Checking prices online, they ended up at the OfficeMax.com and to their delight (I'm sure) they found a TomTom 910 advertised for $59. At such a great price they decided to not only buy the units for their cars, but also buy them for Christmas gifts and so they ordered six.
They placed their order on Monday, payed with PayPal and by Friday the order was marked as "shipped". But, by the following Wednesday, the bombshell dropped. The Egerers received an email from OfficeMax stating that the units were priced incorrectly and the order would be canceled.
The price for the TomTom 910 (item number 21092577) runs around $390 to $699 on the price-comparison Web site Pricegrabber.com.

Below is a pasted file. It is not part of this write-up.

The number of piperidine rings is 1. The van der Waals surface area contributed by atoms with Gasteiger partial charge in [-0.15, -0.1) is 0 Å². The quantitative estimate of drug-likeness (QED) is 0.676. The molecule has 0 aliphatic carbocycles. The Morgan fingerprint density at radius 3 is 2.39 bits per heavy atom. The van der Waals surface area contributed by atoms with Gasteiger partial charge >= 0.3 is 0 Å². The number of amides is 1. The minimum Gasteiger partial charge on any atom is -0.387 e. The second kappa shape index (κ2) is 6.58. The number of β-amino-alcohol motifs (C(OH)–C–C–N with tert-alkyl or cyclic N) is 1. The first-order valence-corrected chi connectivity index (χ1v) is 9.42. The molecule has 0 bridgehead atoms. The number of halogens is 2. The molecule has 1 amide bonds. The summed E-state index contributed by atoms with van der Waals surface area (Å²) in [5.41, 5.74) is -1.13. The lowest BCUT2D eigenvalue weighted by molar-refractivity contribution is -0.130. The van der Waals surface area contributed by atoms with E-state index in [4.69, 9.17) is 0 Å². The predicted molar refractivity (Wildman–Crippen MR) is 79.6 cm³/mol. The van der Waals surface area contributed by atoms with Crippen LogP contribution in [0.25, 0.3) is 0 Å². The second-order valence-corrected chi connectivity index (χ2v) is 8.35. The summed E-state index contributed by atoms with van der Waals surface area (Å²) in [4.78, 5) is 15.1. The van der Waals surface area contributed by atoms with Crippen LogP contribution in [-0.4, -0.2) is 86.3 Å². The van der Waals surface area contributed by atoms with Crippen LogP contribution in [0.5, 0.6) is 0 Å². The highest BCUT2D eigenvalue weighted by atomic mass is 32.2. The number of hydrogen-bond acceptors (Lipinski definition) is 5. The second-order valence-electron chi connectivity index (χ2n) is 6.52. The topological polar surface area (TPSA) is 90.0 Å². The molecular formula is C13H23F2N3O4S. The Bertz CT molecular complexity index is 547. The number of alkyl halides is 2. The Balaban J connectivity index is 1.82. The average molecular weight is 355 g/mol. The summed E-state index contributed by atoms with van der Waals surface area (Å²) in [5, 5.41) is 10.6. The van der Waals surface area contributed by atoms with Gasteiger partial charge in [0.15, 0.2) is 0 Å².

The couple did not want the sale canceled and contacted OfficeMax, but the company stood by the cancelation email.
"Upon OfficeMax's acceptance of a customer's order, a firm contract for the purchase and sale of the supplies will be formed between OfficeMax and the customer ...
"These terms and conditions shall not be altered or amended ... unless otherwise agreed to in a written agreement signed by both parties."
In this case, OfficeMax accepted the Egerer's order and held up the couple's money for 10 days before informing them of the mistake.
What do you think? Do you think OfficeMax should honor the sale agreement with the Egerers and ship the GPS units?
Poll: Should E-Tailers Be Required to Honor Its Advertised Prices?
3) Sometimes - It depends on how long the company holds your money before discovering the mistake.
Photo: Courtesy of Pricegrabber.com